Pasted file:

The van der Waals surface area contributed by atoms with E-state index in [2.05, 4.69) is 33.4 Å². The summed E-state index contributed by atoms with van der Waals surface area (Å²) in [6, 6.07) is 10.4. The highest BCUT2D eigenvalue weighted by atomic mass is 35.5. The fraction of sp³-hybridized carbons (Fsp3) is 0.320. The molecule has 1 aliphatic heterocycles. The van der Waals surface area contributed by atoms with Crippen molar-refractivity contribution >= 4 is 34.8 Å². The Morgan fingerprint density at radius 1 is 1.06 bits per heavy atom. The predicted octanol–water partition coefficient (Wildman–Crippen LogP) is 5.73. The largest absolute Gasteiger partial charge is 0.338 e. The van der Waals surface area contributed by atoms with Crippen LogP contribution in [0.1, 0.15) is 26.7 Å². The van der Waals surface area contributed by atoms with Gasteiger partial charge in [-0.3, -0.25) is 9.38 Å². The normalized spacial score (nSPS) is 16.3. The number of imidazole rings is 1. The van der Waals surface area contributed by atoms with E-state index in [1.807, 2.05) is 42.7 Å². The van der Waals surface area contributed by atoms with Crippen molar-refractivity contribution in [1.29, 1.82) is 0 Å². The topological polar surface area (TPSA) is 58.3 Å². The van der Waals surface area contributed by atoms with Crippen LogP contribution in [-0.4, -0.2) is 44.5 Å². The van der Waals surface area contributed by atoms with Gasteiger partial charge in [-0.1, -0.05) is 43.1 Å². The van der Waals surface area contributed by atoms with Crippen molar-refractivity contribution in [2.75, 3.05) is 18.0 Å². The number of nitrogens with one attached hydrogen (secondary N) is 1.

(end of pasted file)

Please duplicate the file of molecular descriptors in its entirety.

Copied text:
The van der Waals surface area contributed by atoms with E-state index in [2.05, 4.69) is 33.4 Å². The summed E-state index contributed by atoms with van der Waals surface area (Å²) in [6, 6.07) is 10.4. The highest BCUT2D eigenvalue weighted by atomic mass is 35.5. The fraction of sp³-hybridized carbons (Fsp3) is 0.320. The molecule has 1 aliphatic heterocycles. The van der Waals surface area contributed by atoms with Crippen molar-refractivity contribution >= 4 is 34.8 Å². The Morgan fingerprint density at radius 1 is 1.06 bits per heavy atom. The predicted octanol–water partition coefficient (Wildman–Crippen LogP) is 5.73. The largest absolute Gasteiger partial charge is 0.338 e. The van der Waals surface area contributed by atoms with Crippen LogP contribution in [0.1, 0.15) is 26.7 Å². The van der Waals surface area contributed by atoms with Gasteiger partial charge in [-0.3, -0.25) is 9.38 Å². The normalized spacial score (nSPS) is 16.3. The number of imidazole rings is 1. The van der Waals surface area contributed by atoms with E-state index in [1.807, 2.05) is 42.7 Å². The van der Waals surface area contributed by atoms with Crippen molar-refractivity contribution in [1.29, 1.82) is 0 Å². The topological polar surface area (TPSA) is 58.3 Å². The van der Waals surface area contributed by atoms with Crippen LogP contribution in [-0.4, -0.2) is 44.5 Å². The van der Waals surface area contributed by atoms with Gasteiger partial charge in [-0.1, -0.05) is 43.1 Å². The van der Waals surface area contributed by atoms with Crippen molar-refractivity contribution in [2.75, 3.05) is 18.0 Å². The number of nitrogens with one attached hydrogen (secondary N) is 1.